Managing operations, resources, and information within supply chains enables the maximization of profits and social welfare while minimizing environmental concerns and operating costs [29][42]. SSCM plays a pivotal role in reducing the negative impacts of supply chain operations and improving organizations’ efficiency from a TBL perspective [43][44]. SSCM initiatives serve as a means for companies to achieve sustainability [45][46]. Consequently, companies have increasingly integrated sustainability into their supply chains to enhance their brand and image, manage supply chain risks such as environmental damage and labor disputes, ensure business continuity, and minimize potential disruptions and costs [25][47][48]. Therefore, sustainable management in a supply chain contributes to long-term environmental, social, and economic benefits for companies and customers. Additionally, SSCM practices enable the integration of techniques to prevent or minimize environmental degradation, including harmful gas emissions, water pollution, and soil pollution. These efforts aim to improve economic performance, maximize profit, build a reputation, and gain a competitive advantage [4][49].
SSCM ensures best production practices throughout a product’s life cycle [50] and connects development with environmental concerns, thereby driving political and economic change at local, national, and global levels [51]. To create a sustainable product for end-users, sustainable practices must be embraced by producers, sellers, and suppliers [7]. Organizations aspiring to achieve sustainability within their supply chains must foster innovation to address the negative impacts [52][53]. According to Aguado et al. [54], sustainable innovation offers numerous benefits to organizations, including an enhanced social image, increased profits, and reduced operational costs. For Kusi-Sarpong et al. [29], it also leads to stock and income improvements, cost reductions, and an expanded market share.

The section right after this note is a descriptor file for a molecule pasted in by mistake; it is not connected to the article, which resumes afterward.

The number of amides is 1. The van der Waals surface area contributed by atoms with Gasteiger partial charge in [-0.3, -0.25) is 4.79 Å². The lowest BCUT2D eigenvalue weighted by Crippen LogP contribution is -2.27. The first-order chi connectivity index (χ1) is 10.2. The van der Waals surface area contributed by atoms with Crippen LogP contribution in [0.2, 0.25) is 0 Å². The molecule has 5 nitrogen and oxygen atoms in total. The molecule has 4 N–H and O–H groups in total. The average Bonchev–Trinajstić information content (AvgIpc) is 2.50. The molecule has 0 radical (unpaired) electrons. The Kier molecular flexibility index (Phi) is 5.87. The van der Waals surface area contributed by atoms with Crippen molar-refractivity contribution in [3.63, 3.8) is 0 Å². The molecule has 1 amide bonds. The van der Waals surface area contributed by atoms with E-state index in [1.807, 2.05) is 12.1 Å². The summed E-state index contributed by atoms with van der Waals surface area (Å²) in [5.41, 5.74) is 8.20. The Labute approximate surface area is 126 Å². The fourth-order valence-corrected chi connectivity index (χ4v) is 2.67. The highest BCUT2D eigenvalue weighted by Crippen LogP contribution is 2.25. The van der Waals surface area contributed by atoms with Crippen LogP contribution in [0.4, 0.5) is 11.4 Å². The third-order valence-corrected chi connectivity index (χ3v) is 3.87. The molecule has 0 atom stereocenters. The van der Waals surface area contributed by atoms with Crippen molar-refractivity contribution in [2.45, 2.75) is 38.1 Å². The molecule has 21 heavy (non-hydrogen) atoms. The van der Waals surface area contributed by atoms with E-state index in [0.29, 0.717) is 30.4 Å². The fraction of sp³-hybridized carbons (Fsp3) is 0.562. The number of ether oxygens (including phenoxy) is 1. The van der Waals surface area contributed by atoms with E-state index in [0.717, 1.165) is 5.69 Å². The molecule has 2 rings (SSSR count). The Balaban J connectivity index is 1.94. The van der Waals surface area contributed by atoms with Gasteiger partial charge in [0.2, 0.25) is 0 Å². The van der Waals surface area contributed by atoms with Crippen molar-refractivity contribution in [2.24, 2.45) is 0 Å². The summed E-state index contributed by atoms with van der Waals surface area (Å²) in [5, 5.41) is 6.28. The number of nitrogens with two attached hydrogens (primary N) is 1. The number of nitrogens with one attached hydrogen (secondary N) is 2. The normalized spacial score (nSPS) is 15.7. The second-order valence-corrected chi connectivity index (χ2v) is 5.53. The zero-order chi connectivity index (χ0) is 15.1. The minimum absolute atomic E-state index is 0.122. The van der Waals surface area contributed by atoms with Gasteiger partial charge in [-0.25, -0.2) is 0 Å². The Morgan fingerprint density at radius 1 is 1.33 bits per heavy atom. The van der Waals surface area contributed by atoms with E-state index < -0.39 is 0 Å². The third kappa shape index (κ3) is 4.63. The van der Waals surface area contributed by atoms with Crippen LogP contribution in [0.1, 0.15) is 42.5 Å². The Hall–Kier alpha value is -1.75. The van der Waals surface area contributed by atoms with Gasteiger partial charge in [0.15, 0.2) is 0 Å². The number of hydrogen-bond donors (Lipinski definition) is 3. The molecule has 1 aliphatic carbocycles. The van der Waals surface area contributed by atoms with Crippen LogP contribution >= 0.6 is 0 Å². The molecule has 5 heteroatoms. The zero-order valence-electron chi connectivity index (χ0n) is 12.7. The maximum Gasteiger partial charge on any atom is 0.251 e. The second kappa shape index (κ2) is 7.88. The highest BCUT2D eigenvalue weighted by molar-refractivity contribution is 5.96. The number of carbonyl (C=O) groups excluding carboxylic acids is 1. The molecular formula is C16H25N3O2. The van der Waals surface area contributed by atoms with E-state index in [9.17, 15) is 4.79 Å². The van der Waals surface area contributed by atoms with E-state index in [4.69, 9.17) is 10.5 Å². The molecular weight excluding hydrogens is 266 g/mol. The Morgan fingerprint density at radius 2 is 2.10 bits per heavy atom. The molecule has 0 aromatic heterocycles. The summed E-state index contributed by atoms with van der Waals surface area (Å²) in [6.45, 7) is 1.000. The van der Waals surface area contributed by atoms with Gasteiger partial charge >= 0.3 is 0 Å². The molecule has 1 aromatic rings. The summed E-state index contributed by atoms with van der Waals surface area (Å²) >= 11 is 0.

5. Sustainable Supply Chain Management Barriers

Companies typically encounter a multitude of barriers when attempting to integrate sustainable innovations. Some of these challenges arise from the absence of strong institutions that provide systematic guidance for organizations seeking to implement innovative processes [55]. Successful innovation depends on a diverse range of resources, including financial capacity, access to funding, the recruitment of highly qualified teams, market knowledge, research, and development, as well as effective collaboration and cooperation among supply chain partners [56].
To navigate these challenges, it is essential to equip employees within supply chain companies with a better understanding of the nature of these barriers and strategies to overcome them. This empowers them to address barriers positively and drive changes toward sustainability [12]. However, the consolidation and simultaneous implementation of all these strategies can be a complex undertaking. Therefore, companies must identify and prioritize the barriers hindering them from achieving their goals and develop strategies to overcome them [12]. Nevertheless, implementing SSCM in traditional supply chains is consistently a complex task.
According to Seuring [57], major SSCM initiatives often face challenges during implementation, whether in a production or service context, primarily due to insufficient attention given to barriers. As Ageron et al. [58] noted, 35% of organizations fail to adopt SSCM because they lack awareness of critical barriers. Consequently, it is essential for professionals to not only explore these barriers based on their organization’s nature but also assess the importance of each one to determine its priority. This approach allows organizations to identify strategies for overcoming existing barriers to implementing sustainability in supply chains. These strategies involve specific action plans aimed at helping organizations, and their supply chains confront the challenges of implementing sustainability. However, the number of comprehensive studies identifying both barriers and the strategies to overcome them is still limited [12].
The 94 articles selected for an in-depth literature analysis revealed that some authors present barrier compilations without specifying their categories [59][60][61][62]. However, the in-depth analysis made it possible to compile an exhaustive list of 80 barriers to SSCM adoption and classify them into nine categories (see Table 1).
Table 1. Categories of barriers to SSCM implementation.
Code Categories of Barriers Source
T Technological [3][12][13]
EF Economic and financial [3][12][16]
S Supplier-related [3][16]
I Information-related [16]
MN Market and networking [12]
HR Human resources [16]
SC Social and cultural [3][12]
RI Regulatory and institutional [3][16][51]
O Organizational [12][16][51]